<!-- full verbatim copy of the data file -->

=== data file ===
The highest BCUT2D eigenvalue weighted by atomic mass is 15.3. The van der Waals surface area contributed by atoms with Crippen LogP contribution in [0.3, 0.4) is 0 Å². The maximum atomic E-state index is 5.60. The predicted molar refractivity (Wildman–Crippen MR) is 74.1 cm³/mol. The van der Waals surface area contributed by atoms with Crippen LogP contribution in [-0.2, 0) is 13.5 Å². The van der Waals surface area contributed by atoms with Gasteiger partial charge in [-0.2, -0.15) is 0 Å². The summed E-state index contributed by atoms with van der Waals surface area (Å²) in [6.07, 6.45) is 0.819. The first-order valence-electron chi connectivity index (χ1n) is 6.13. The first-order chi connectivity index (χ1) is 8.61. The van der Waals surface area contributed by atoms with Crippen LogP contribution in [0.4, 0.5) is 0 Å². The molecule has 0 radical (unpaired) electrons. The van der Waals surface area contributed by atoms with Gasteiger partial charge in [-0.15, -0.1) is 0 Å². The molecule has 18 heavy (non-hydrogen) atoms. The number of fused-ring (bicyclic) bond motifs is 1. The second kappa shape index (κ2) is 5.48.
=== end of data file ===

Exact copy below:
The highest BCUT2D eigenvalue weighted by atomic mass is 15.3. The van der Waals surface area contributed by atoms with Crippen LogP contribution in [0.3, 0.4) is 0 Å². The maximum atomic E-state index is 5.60. The predicted molar refractivity (Wildman–Crippen MR) is 74.1 cm³/mol. The van der Waals surface area contributed by atoms with Crippen LogP contribution in [-0.2, 0) is 13.5 Å². The van der Waals surface area contributed by atoms with Gasteiger partial charge in [-0.2, -0.15) is 0 Å². The summed E-state index contributed by atoms with van der Waals surface area (Å²) in [6.07, 6.45) is 0.819. The first-order valence-electron chi connectivity index (χ1n) is 6.13. The first-order chi connectivity index (χ1) is 8.61. The van der Waals surface area contributed by atoms with Crippen LogP contribution in [0.4, 0.5) is 0 Å². The molecule has 0 radical (unpaired) electrons. The van der Waals surface area contributed by atoms with Gasteiger partial charge in [-0.15, -0.1) is 0 Å². The molecule has 18 heavy (non-hydrogen) atoms. The number of fused-ring (bicyclic) bond motifs is 1. The second kappa shape index (κ2) is 5.48.